GLASS AND CUTLERY FLYING
A hotel bar came crashing down around Manfeild Park chief executive Heather Verry, who had to duck under the table when the Christchurch quake hit on Tuesday afternoon.
"Glass came smashing down everywhere," Mrs Verry said.
"The fish tank went. The knives and forks were thrown off the tables. It was a big shake, that's for sure."
The Feilding events venue chief executive was eating lunch with a colleague at the Pavilions Hotel, about 100 metres from where buildings started crumbling, when the quake hit.
"We were so lucky. We were in a state of shock. We got out as soon as we could."
Clouds of smoke and debris filled the air as Mrs Verry sat helplessly on the footpath outside the hotel.
"No-one wanted our help down there and we certainly didn't want to go down there. We just had to sit and listen to the screams and yells for help coming from the city."
Mrs Verry managed to get on board an Air Force Hercules on Tuesday night and flew back to Wellington.
"As I drove to the airport, there was another major quake and I saw young people outside their destroyed homes, holding babies. They were yelling for help. That was the thing that got to me."
Mrs Verry said she had a friend from Christchurch who was mourning the loss of friends who were trapped, and presumed dead, in the Canterbury Television building. The search of the fire-ravaged building was called off about 1pm yesterday.
A MASSIVE TASK
While most eyes were focused on the agonising search for survivors and the awesome destruction of buildings in central Christchurch, those who remained in the suburbs quietly got on with the massive task of cleaning up their properties and streets.
In the streets in the suburb of Charleston, four-wheel-drive vehicles lie abandoned, stranded in a watery muck of liquefaction, in the middle of the streets. Houses are buckled on their foundations, and footpaths have moved half a metre up fence lines on the street.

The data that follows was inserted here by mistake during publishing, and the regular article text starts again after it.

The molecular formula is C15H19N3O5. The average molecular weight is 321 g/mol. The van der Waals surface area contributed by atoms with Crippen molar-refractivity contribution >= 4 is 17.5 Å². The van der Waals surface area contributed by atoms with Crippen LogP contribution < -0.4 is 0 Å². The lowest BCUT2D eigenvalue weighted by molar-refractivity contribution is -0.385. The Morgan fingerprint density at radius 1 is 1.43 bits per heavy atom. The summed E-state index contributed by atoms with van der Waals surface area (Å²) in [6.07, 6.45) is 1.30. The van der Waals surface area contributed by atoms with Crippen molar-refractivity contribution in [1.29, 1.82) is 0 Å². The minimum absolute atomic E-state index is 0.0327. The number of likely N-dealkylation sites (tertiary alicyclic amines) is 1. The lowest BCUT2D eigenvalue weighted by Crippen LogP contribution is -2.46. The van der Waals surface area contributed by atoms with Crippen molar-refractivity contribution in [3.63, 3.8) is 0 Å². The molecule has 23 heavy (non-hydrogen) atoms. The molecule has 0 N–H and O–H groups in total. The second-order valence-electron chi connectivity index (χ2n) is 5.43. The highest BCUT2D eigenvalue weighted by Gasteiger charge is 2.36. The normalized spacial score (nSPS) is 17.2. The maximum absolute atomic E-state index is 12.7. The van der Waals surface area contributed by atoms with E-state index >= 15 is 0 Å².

Apprentice electrician Regan Riddell, 20, and apprentice builder Ryan Hart, 22, were out lending a hand to neighbours they didn't know.
"It's pretty sad, eh," Mr Riddell said looking at the street.
Last year's earthquake there wasn't even a grain of sand on the street afterwards, but the latest one was significantly worse, they said.
The pair, like many others spoken to, said many of their neighbours had just packed up and left, some leaving on Tuesday, and more abandoning their homes yesterday.
Helping others was better than staying at home and watching TV, they said.
"We don't really know what to do with ourselves," Mr Hart said.
They were shovelling mud, while other rubberneckers "just walked past".
Further down the street Ashburton man Malcolm Dellow had come to the street to help out his employee Greg May.
Mr Dellow has bought up a small digger to help Mr May clear his badly liquidated property. He's got three other staff in Christchurch he's helped out. At times like this you did what you could, he said.
"We just wish we could do a bit more." Mr May's children and wife are staying with Mr Dellow's family in Ashburton.
His two-year-old son had a narrow escape in the earthquake after a wardrobe fell on him, but he wasn't injured.
He said the feeling in the neighbourhood was calm; people were shocked, but were just getting on with it. While the street and his family was a mess, he was just grateful his family was fine.
"You've just got to get on with it," Michael Sandford said trying to clear a path to his garage. "I don't think it's over yet." Further down on Charles St, Roy Hunter, said he was surprised at the number of rubber-neckers who were driving past.
"You don't usually get that many cars down here, but we must have had about 2000 cars go past easy today. Nobody is stopping to help, they are just having a nosy." The damage from this earthquake to the street was "mindblowing".
"It would be 100 per cent worse, in the first earthquake we got nothing.
"You can't beat Mother Nature."
CHURCH COLLAPSING AROUND HER
A church pianist survived without a scratch as Canterbury's oldest stone church collapsed around her.
Lyttelton's 141-year-old Holy Trinity Anglican Church should have claimed a life after sustaining major damage during Monday's aftershock.
Reverend Neil Struthers said church pianist Wendy Souter was practising inside the building when the south wall collapsed.